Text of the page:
Motor equivalence and self-motion induced by different movement speeds
- 239 Downloads
This study investigated pointing movements in 3D asking two questions: (1) Is goal-directed reaching accompanied by self-motion, a component of the joint velocity vector that leaves the hand’s movement unaffected? (2) Are differences in the terminal joint configurations among different speeds of reaching motor equivalent (i.e., terminal joint configurations differ more in directions of joint space that do not produce different pointer-tip positions than in directions that do) or non-motor equivalent (i.e., terminal joint configurations differ equally or more in directions of joint space that lead to different pointer-tip positions than in directions that do not affect the pointer-tip position). Subjects reached from an identical starting joint configuration and pointer-tip location to targets at slow, moderate, and fast speeds. Ten degrees of freedom of joint motion of the arm were recorded. The relationship between changes in the joint configuration and the three-dimensional pointer-tip position was expressed by a standard kinematic model, and the range- and null subspaces were computed from the associated Jacobian matrix. (1) The joint velocity vector and (2) the difference vector between terminal joint configurations from pairs of speed conditions were projected into the two subspaces. The relative length of the two components was used to quantify the amount of self-motion and the presence of motor equivalence, respectively. Results revealed that reaches were accompanied by a significant amount of self-motion at all reaching speeds. Self-motion scaled with movement speed. In addition, the difference in the terminal joint configuration between pairs of different reaching speeds revealed motor equivalence. The results are consistent with a control system that takes advantage of motor redundancy, allowing for flexibility in the face of perturbations, here induced by different movement speeds.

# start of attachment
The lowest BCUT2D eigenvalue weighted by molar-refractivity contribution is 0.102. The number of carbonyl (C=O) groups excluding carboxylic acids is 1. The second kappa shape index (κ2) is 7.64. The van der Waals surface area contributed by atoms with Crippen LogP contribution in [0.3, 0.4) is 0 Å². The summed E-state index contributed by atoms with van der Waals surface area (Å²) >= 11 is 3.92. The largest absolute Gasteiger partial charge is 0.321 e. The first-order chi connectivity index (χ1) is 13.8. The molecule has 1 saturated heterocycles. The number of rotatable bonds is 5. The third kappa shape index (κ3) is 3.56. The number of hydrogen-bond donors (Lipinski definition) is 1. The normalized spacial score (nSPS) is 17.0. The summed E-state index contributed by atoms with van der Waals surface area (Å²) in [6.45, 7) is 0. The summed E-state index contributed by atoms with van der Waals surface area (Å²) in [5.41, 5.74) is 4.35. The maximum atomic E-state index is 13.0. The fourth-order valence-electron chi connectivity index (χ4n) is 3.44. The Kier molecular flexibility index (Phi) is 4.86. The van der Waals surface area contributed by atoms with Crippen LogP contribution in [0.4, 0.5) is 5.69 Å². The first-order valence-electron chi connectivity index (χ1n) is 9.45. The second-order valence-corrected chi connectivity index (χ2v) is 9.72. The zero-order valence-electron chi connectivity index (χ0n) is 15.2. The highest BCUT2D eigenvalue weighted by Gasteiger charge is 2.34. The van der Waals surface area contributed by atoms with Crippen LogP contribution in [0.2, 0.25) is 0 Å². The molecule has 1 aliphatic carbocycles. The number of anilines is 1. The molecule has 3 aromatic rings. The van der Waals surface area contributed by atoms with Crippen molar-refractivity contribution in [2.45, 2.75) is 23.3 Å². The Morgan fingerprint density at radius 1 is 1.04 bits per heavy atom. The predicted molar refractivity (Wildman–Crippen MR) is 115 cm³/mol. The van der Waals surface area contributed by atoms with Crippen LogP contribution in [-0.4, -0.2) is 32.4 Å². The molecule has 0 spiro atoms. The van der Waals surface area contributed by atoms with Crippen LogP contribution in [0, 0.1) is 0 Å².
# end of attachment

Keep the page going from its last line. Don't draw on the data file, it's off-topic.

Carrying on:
KeywordsReaching Motor Control Motor equivalence Movement velocity
This work was supported by NINDS Grant R01-NS050880, awarded to John Scholz.
- Belongie S (1999) Rodrigues’ rotation formula. In: Weisstein EW (ed). MathWorld–A Wolfram Web ResourceGoogle Scholar
- Bernstein N (1967) The co-ordination and regulation of movements. Pergamon Press, OxfordGoogle Scholar
- Gelfand IM, Latash ML (1998) On the problem of adequate language in motor control. Mot Control 2:306–313Google Scholar
- Klein CA, Huang C (1983) Review of pseudoinverse control for use with kinematically redundant manipulators. IEEE Trans Syst Man Cybern 13:245–250Google Scholar
- Latash ML, Scholz JP, Schoner G (2007) Toward a new theory of motor synergies. Mot Control 11:276–308Google Scholar
- Murray R, Li Z, Sastry SS (1994) A mathematical introduction to robotic manipulation. CRC Press, Boca RatonGoogle Scholar
- Rosenbaum DA, Meulenbroek RG, Vaughan J (2001a) Planning reaching and grasping movements: theoretical premises and practical implications. Mot Control 5:99–115Google Scholar
- Rosenbaum DA, Cohen RG, Dawson AM, Jax SA, Meulenbroek RG, van der Wel R, Vaughan J (2009) The posture-based motion planning framework: new findings related to object manipulation, moving around obstacles, moving in three spatial dimensions, and haptic tracking. Adv Exp Med Biol 629:485–497PubMedCrossRefGoogle Scholar
- Tseng Y, Scholz JP (2005) The effect of workspace on the use of motor abundance. Motor Control 9Google Scholar
- Tseng Y, Scholz JP, Schöner G (2002) Goal-equivalent joint coordination in pointing: effect of vision and arm dominance. Mot Control 6:183–207Google Scholar